Steel would not be a requirement to build a gun as plastics are now as hard as teeth. A gun could survive several shots. Ammo might be the problem then. No metallic guns could go right through scanners without detection which I think would be the greatest hazard. Most criminals are lazy and would rather steal a gun.
12 posted on 10/09/2012 7:23:43 AM PDT by mountainlion (Live well for those that did not make it back.)
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To: listenhillary

And I bet a twelve year old “prodigy” could disable those limitations in less than a month.


13 posted on 10/09/2012 7:23:55 AM PDT by SJSAMPLE
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To: marktwain

Teenagers and felons can kill people with cars, knives, poison and anvils dropped off of buildings. Guns created from 3D printers in nefarious hands are way down on my list of things to worry about.


14 posted on 10/09/2012 7:23:56 AM PDT by ElkGroveDan (My tagline is in the shop.)
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To: marktwain

“After committing a crime with a printed weapon, a person could simply melt down the plastic and reprint it as something as mundane as a statue of Buddha. And guns made of plastic might not be spotted by metal detectors in airports, courthouses or other government facilities. “

Now this part is just hysteria. People won’t print guns out of plastic for the same reasons they don’t make regular guns out of plastic, despite what Hollywood movies may portray.


15 posted on 10/09/2012 7:24:49 AM PDT by Boogieman
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To: listenhillary

How? The quintessential American “gun” is the AR15, which is legally defined (thanks to legislators not knowing what they’re doing) as the “lower receiver” part - a component of odd shape not resembling what most would consider a “gun”. Screw on other parts that also don’t look like one, and suddenly you have one.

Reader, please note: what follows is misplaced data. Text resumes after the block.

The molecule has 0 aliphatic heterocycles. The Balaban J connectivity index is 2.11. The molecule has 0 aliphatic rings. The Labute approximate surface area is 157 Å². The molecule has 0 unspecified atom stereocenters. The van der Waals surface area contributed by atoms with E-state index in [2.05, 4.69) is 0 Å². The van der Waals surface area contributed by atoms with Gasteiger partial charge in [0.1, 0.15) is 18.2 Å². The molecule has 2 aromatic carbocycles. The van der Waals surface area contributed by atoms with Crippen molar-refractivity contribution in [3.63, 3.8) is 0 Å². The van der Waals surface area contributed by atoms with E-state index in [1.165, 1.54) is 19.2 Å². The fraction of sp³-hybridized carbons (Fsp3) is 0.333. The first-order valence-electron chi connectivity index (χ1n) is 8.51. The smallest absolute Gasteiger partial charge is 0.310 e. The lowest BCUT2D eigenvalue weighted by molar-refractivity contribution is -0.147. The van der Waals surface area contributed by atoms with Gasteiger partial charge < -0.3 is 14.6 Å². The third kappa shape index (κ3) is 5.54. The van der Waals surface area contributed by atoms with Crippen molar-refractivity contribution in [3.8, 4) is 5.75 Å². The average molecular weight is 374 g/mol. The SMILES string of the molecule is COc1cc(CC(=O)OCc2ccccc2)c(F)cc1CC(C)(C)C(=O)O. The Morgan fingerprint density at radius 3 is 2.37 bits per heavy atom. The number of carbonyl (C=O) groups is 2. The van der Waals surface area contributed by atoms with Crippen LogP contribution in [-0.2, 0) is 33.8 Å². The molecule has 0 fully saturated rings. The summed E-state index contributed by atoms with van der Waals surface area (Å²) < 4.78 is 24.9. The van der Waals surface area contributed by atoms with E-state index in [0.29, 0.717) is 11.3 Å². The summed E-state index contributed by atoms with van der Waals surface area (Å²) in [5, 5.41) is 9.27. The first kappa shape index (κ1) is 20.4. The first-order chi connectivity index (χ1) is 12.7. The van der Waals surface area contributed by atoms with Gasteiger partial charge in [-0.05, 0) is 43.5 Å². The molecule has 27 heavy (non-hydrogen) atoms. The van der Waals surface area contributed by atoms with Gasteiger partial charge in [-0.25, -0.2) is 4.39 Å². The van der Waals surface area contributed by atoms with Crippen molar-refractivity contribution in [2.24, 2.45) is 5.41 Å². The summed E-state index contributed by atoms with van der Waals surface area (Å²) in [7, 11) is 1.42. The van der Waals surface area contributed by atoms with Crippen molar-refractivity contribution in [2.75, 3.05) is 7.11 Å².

There is no innate “signature” to such an object which fulfills the sociopolitical demand you indicate. Should a library of culprits be encoded, akin to the list of forbidden guns in the defunct-for-good-reason “assault weapon ban”, ‘tis not hard to make alterations until something passes muster.

This isn’t like photocopiers which detect & refuse to copy highly standardized images such as money. There is no identifying distinctive standard shape beyond a long hollow tube - and long hollow tubes have many legitimate purposes.


16 posted on 10/09/2012 7:26:39 AM PDT by ctdonath2 ($1 meals: http://abuckaplate.blogspot.com)
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To: marktwain

A “fully-functional” paper gun? Are they really that stupid?


17 posted on 10/09/2012 7:26:45 AM PDT by pabianice (washington, dc ..)
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To: Fido969
How do they temper the steel in the receiver so the thing doesn’t blow your hand off the first time you try to shoot it?

Steel ha ha. Think PLASTIC. What you COULD do is use the plastic in a lost wax process and cast bronze parts so that if they fail it will be by splitting rather than shattering. Wouldn't want to make a ma deuce out of plastic.